Sunday, August 26, 2007

Start up the Hill!

The Patronal Feast
of the Parish of Santa Rosa
Arima, Republic of Trinidad and Tobago,
Sunday, 26 August 2007
St. Rose of Lima
Readings from the 21st Sunday in Ordinary Time

“The Lord says this: I am coming to gather the nations of every language. They shall come to witness my glory.”
“And men from east and west, from north and south, will come to take their places at the feast in the kingdom of God. Yes, there are those now last who will be first, and those now first who will be last.”
“Try your best to enter by the narrow door, because, I tell you, many will try to enter and will not succeed.”

The primary duty of a Nuncio, my job if you will, representing our Holy Father Pope Benedict XVI to the peoples and countries of the Antilles Episcopal Conference (AEC), is to do what the Successor of St. Peter would do at Jesus’ command if he were here: “strengthen the brethren”. I’m supposed to be a source of encouragement and help first and foremost to Catholics in this part of the world, starting with the bishops. To be able to encourage someone you have to know and love that person. That means I need to spend more time observing and listening than I do speaking. Every once in a while I need not only to share the lessons I’ve learned, I need to build people up by saying or doing something. How’s that for a great job description? And how about a few words of challenge and encouragement for all of you on this your parish’s patronal feast, your day to celebrate St. Rose of Lima?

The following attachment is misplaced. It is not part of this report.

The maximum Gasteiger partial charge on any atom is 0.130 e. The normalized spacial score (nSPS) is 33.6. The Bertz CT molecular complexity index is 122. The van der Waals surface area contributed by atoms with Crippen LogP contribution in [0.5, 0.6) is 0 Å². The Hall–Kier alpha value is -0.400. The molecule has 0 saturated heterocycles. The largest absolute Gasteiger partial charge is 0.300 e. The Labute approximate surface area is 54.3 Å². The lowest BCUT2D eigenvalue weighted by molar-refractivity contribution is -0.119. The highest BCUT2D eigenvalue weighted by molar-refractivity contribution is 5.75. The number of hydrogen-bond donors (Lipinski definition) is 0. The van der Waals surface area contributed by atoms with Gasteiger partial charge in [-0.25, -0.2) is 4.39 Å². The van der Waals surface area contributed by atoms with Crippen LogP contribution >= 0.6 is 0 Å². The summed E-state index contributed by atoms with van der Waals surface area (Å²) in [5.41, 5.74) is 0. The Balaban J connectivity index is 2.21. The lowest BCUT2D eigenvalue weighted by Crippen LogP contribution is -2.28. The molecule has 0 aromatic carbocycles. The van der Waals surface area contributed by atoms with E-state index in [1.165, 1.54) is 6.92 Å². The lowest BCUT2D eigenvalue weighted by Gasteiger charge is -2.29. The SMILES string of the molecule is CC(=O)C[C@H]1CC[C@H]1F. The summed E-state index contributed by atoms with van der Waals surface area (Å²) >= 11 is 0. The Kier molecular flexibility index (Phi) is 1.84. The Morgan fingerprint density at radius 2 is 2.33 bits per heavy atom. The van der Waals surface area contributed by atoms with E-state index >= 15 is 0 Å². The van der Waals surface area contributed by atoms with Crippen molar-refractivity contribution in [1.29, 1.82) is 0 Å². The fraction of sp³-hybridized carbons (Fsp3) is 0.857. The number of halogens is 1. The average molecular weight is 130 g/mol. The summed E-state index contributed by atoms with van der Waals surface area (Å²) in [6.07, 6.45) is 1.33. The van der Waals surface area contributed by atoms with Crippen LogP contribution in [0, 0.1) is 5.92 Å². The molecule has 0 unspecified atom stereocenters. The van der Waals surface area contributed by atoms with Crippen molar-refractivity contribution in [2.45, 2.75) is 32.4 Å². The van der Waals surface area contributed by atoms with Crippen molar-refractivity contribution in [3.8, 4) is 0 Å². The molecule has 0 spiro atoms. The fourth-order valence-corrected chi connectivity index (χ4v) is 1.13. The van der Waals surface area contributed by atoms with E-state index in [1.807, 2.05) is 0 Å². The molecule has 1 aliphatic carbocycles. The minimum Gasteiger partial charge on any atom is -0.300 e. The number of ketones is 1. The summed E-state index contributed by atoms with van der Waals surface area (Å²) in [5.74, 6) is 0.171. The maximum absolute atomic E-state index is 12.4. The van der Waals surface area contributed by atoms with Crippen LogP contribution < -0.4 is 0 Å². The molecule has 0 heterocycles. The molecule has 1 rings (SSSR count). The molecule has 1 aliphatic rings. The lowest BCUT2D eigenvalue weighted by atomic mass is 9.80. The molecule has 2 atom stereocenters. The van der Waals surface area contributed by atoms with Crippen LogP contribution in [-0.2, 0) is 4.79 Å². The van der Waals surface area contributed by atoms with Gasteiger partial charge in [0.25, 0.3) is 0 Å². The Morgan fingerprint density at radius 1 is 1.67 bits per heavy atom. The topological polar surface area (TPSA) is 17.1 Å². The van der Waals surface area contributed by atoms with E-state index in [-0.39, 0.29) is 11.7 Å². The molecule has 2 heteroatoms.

Truth to be told, if all of us concentrated on promoting others we’d have a much better world. Constructive criticism has its place, I suppose, but it shouldn’t be any more than that occasional course correction on a voyage propelled by words and actions giving others encouragement. I knew a priest once, when I was still a high school boy, who went around telling everyone they were great. “Tom, Bill, Martha, Cathy, you’re great?” he’d say. People liked him until they figured out that often he really didn’t even know their names, let alone who they were… (How does he know I’m great?) The old catechism’s first question, “Why did God make me?”, “He made me to know, love and serve Him in this life, and to be happy with Him in the next” really says it all. If I don’t speak or act from knowledge and through knowledge from love, I’m not serving God or my neighbor. I’ll tell you you’re great, or in the case of singing God’s praises (How Great Thou Art), once I know better what I’m talking about.

What about the hidden and brief life (31 years) of the first daughter of the Americas to be proclaimed a saint? St. Rose lived simply, she did penance constantly, she prayed intensely, and she loved the Blessed Virgin Mary very much. Almost 400 years have passed since her death and she’s still a light and an example for others. Her people especially, if they are people of the Gospel, are still proud of her and can still win lessons from her, as you and I can today, too. (…)

This coming December, it’ll be three years since I first landed at Piarco. I continue to learn and be surprised by the people of this region and of Trinidad in particular, whom the Holy Father has entrusted to my special care. Lots can be said, but let’s concentrate on Jesus’ words, words which St. Rose of Lima took seriously already at the tender age of 5, words from the Gospel of St. Luke today, words which I believe hold special meaning for all of us present here:
“Try your best to enter by the narrow door, because, I tell you, many will try to enter and will not succeed.”